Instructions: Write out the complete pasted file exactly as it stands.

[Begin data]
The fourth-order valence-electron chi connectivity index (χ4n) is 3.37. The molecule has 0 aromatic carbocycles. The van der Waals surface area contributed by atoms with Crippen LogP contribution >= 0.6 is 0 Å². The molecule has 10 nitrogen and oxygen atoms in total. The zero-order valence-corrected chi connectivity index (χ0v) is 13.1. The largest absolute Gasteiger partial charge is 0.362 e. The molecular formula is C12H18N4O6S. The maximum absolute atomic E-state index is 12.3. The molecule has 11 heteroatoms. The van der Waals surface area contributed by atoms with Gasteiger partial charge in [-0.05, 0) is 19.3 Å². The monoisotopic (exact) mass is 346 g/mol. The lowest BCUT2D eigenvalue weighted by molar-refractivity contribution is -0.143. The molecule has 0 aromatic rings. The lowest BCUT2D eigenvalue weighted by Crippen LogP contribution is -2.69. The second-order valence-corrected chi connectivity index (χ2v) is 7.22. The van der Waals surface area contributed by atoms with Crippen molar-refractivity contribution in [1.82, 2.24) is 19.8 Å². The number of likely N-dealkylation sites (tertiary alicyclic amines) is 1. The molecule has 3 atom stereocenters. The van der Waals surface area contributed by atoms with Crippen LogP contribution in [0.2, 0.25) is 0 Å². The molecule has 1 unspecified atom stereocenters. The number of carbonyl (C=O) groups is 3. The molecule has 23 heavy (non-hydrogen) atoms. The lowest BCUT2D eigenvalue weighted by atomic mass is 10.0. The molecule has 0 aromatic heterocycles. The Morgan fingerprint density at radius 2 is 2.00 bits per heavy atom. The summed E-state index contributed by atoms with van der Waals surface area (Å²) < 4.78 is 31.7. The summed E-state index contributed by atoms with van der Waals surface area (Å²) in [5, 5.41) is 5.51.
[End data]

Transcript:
The fourth-order valence-electron chi connectivity index (χ4n) is 3.37. The molecule has 0 aromatic carbocycles. The van der Waals surface area contributed by atoms with Crippen LogP contribution >= 0.6 is 0 Å². The molecule has 10 nitrogen and oxygen atoms in total. The zero-order valence-corrected chi connectivity index (χ0v) is 13.1. The largest absolute Gasteiger partial charge is 0.362 e. The molecular formula is C12H18N4O6S. The maximum absolute atomic E-state index is 12.3. The molecule has 11 heteroatoms. The van der Waals surface area contributed by atoms with Gasteiger partial charge in [-0.05, 0) is 19.3 Å². The monoisotopic (exact) mass is 346 g/mol. The lowest BCUT2D eigenvalue weighted by molar-refractivity contribution is -0.143. The molecule has 0 aromatic rings. The lowest BCUT2D eigenvalue weighted by Crippen LogP contribution is -2.69. The second-order valence-corrected chi connectivity index (χ2v) is 7.22. The van der Waals surface area contributed by atoms with Crippen molar-refractivity contribution in [1.82, 2.24) is 19.8 Å². The number of likely N-dealkylation sites (tertiary alicyclic amines) is 1. The molecule has 3 atom stereocenters. The van der Waals surface area contributed by atoms with Crippen LogP contribution in [0.2, 0.25) is 0 Å². The molecule has 1 unspecified atom stereocenters. The number of carbonyl (C=O) groups is 3. The molecule has 23 heavy (non-hydrogen) atoms. The lowest BCUT2D eigenvalue weighted by atomic mass is 10.0. The molecule has 0 aromatic heterocycles. The Morgan fingerprint density at radius 2 is 2.00 bits per heavy atom. The summed E-state index contributed by atoms with van der Waals surface area (Å²) < 4.78 is 31.7. The summed E-state index contributed by atoms with van der Waals surface area (Å²) in [5, 5.41) is 5.51.